Russia Macro Monthly: Pension Reform and its Discontents – July 2018
Russia hosts good World Cup. Despite our headline in the June Monthly, Russia’s football team exceeded all expectations. The hosting of the event also confounded critics. However, optimism that this may lead to reform acceleration or, e.g. a much easier tourist regime, and thus boost tourism, is unfounded at this stage.
Pensions reform backlash. Opinion polls show a large majority of Russians are unhappy with the proposal to raise the retirement age. Putin is likely to wait until the extent of public feeling can better be gauged in the autumn before making a final decision. He has never pushed a genuinely unpopular reform because of the instability risk.
Russia Macro Monthly June 2018: Will the new government team fare better than the nation’s footballers?
New government, new challenges. Prime Minister Medvedev unveiled a government with a few new faces, and a plan to deploy RUB8 trillion (US$129 ln) on national projects on health, education construction, and the digital economy.
Kudrin given oversight role. Alexei Kudrin will head the Audit Chamber. Kudrin has regularly stated that he would never take a non-job in government so it is expected that he will make the Audit Chamber a more vocal agency and have a greater role in budget spending oversight.
Macro-Advisory May 2018 Monthly – Now for The Hard(er) Part
New-old government. As expected, Prime Minister Medvedev is to remain in his job. There are some significant changes amongst deputy PMs, indicating a need for a new approach, which may be interpreted as signaling more spending on health, education and infrastructure.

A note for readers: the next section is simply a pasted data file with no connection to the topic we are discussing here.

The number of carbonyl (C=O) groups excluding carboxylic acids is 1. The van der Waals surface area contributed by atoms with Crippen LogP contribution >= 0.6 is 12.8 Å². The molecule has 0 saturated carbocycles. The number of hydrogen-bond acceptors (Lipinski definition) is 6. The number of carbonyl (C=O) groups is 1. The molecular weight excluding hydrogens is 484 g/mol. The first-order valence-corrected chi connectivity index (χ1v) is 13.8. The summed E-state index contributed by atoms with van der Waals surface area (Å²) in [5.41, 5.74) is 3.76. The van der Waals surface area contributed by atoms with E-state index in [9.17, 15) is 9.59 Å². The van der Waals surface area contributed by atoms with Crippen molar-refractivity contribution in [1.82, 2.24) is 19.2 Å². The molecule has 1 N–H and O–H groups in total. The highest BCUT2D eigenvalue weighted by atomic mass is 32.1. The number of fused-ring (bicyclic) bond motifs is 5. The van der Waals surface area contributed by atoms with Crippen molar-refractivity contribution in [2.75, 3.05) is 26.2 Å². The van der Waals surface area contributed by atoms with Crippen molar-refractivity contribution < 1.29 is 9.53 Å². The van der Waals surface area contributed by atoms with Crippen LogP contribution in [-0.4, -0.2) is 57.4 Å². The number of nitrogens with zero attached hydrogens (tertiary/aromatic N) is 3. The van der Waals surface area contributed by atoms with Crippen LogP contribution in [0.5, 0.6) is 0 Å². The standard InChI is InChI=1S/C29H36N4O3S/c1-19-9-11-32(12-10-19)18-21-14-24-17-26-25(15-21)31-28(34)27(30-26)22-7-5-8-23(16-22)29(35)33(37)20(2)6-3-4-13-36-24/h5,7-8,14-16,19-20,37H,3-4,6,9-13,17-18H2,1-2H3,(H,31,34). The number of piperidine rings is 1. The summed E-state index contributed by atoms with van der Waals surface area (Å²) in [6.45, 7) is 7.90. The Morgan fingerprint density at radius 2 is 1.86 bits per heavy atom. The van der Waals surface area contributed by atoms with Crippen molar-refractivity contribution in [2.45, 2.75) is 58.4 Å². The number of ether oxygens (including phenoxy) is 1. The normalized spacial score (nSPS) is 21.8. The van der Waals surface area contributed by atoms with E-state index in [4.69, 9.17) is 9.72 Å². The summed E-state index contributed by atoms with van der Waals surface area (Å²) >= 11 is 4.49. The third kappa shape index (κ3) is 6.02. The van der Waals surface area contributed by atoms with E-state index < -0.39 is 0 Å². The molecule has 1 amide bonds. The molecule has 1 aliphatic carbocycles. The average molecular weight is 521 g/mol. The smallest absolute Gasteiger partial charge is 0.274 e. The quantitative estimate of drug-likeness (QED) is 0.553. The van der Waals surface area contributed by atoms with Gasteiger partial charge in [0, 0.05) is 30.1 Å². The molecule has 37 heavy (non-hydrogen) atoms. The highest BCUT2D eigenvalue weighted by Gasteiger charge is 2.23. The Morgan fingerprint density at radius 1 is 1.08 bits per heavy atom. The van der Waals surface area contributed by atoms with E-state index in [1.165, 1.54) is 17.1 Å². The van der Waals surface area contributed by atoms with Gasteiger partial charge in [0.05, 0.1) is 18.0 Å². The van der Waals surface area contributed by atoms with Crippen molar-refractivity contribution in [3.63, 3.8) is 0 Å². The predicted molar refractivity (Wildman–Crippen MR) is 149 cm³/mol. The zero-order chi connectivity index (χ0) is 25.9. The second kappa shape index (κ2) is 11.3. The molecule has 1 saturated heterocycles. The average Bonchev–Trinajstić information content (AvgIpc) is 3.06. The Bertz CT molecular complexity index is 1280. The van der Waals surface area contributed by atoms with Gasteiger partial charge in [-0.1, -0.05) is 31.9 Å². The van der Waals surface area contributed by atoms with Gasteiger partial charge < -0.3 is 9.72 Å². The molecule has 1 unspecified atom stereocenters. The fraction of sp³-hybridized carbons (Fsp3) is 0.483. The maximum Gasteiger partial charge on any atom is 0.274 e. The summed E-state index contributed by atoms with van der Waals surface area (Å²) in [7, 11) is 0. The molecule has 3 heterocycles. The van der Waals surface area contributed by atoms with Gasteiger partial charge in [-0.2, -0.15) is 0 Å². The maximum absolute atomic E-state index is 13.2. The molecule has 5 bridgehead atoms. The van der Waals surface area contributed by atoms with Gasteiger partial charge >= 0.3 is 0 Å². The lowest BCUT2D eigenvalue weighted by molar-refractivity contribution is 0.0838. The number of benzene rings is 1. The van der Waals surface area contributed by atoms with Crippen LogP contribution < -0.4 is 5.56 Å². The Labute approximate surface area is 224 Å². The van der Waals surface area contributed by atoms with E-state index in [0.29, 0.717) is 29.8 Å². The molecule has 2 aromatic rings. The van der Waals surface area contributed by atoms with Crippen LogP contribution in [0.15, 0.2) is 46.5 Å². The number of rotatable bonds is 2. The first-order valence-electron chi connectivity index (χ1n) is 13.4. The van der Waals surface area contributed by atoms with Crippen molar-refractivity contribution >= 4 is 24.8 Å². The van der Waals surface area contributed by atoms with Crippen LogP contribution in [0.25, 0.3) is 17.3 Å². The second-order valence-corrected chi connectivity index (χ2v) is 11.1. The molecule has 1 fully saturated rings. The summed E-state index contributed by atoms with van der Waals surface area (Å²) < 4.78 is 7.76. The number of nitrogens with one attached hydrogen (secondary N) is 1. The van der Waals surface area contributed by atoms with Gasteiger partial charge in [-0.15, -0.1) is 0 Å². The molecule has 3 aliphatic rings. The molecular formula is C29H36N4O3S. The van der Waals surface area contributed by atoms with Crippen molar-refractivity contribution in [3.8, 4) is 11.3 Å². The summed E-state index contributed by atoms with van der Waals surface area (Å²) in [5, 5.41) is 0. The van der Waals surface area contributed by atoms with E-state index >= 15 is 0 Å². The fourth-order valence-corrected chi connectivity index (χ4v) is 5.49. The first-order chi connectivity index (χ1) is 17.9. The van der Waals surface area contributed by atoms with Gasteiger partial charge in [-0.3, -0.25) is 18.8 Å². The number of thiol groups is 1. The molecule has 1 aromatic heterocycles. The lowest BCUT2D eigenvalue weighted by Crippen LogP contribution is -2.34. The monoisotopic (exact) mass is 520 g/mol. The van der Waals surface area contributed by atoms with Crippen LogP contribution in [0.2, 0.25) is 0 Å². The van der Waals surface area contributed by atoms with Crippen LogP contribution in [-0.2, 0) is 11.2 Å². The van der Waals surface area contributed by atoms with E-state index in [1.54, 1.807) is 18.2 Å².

Need to focus on the economy. Polls show that while people strongly support the president they are increasingly critical of the economic performance. It is clear that if Putin wants to retain public support during this next term, he will need to focus more on the economy.
Kazakhstan Update: The Twin Peaks Challenge
Strong growth based on oil. Kazakhstan’s economy grew by 4% YoY last year (from 1% in 2016) and looks set to replicate that strong growth again this year. The key driver of last year’s recovery and this year’s expected growth is the combination of rising oil output and the oil price recovery.
Macro Monthly – What Difference Do April Sanctions Make? – April 2018
Sanctions game-changer. The 6 April US sanctions were something of a game-changer as they targeted some oligarchs and their businesses. Investors and businesses are likely to adopt a more cautious approach to Russia for some time until the risk level is better understood.
Waiting for a response. A Duma committee is debating retaliation measures, which it wants the President to act on. But comments from Administration officials suggest a much more cautious approach and a wish to avoid any actions which would hurt the economy.
Russia’s bank sector consolidation continues … creating opportunities
The Central Bank of Russia continues to cull bad banks. The recent nationalization of 3 large private banks seems to mark the beginning of the end of this process. The sector will remain tightly regulated and the remaining private banks should not be allowed to get themselves into the same bad situation. Investors should do careful due diligence on partner banks in the region, and any decision by local staff not to use a state bank or foreign-owned bank should be carefully reviewed.